I should also mention that in recent years I have also been involved, academically and professionally, in cases related to the application of the Hague Convention on Children Abduction.
As a professor of private international law, what is the focus of your scholarship?
Private international law in Brazil is dedicated to the study of legal relationships related to more than one jurisdiction (country). That is to say that, whenever a situation has contact with more than one jurisdiction, such as because of the foreign nationality/domicile of one or both parties, the fact that the contract was executed or is going to be performed abroad, among many other situations, this relationship will be regulated by private international law.
Thus, private international law in Brazil comprises the study of four independent subject matters: 1) nationality of persons and corporations under domestic and international law; 2) alien's rights, also under domestic and international law; 3) determination of the applicable legislation to legal relationships connected with foreign countries; and 4) matters related to jurisdiction in international litigation. That is to say: immigration, international business transactions, and international litigation and arbitration.
You've been selected to lecture on private international law at The Hague. What does that entail?
I consider the invitation a great honor which also brings a great responsibility. I have to prepare a course for the year 2017 as well as prepare a written material to be published in the prestigious Collected Courses of the Hague Academy of International Law Series (Recueil des Cours), which is published since 1923. The Peace Palace Library gives access to both electronic and paper versions of all books published in the series.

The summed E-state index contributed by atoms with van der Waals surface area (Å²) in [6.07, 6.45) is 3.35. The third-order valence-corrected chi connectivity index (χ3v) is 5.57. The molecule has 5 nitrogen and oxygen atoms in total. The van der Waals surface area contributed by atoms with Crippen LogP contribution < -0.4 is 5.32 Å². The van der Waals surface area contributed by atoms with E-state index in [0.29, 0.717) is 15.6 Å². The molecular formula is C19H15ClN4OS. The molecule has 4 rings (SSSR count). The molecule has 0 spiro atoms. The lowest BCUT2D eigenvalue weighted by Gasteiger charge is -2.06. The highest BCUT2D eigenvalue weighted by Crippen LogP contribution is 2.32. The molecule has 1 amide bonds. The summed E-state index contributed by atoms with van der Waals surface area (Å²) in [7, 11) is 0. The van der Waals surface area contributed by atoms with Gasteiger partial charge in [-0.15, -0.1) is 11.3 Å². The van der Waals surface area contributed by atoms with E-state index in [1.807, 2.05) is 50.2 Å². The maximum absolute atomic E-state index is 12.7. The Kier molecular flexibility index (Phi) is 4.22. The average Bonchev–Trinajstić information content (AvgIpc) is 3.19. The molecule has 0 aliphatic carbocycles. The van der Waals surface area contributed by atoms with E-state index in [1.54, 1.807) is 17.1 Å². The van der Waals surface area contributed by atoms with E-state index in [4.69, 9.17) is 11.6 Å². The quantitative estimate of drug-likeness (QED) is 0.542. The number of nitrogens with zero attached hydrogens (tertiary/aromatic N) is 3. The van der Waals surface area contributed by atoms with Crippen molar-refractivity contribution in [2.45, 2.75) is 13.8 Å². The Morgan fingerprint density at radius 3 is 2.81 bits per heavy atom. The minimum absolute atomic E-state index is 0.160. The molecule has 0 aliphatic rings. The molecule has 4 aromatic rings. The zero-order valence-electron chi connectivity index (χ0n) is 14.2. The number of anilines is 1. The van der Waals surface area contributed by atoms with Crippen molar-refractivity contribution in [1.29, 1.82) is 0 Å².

What do you expect your course at The Hague will focus on?
I still do not know exactly as the course will only take place in 2017. The Secretariat of the Academy will determine the subject matter of my course in 2015. Most likely it will focus on one of my areas of expertise, probably on international litigation and arbitration.
What do you see as the most interesting problems or issues coming up in private international law today?
Traditionally, private international law used to focus more on issues related to the determination of the applicable legislation to legal relationships connected to more than one country (conflicts of laws). I think that more recently the main focus of the discipline shifted to international litigation (comprising arbitration) and its various consequences related to jurisdiction, choice of forum, sovereign immunity, service abroad, collection of evidence abroad and recognition of foreign decisions.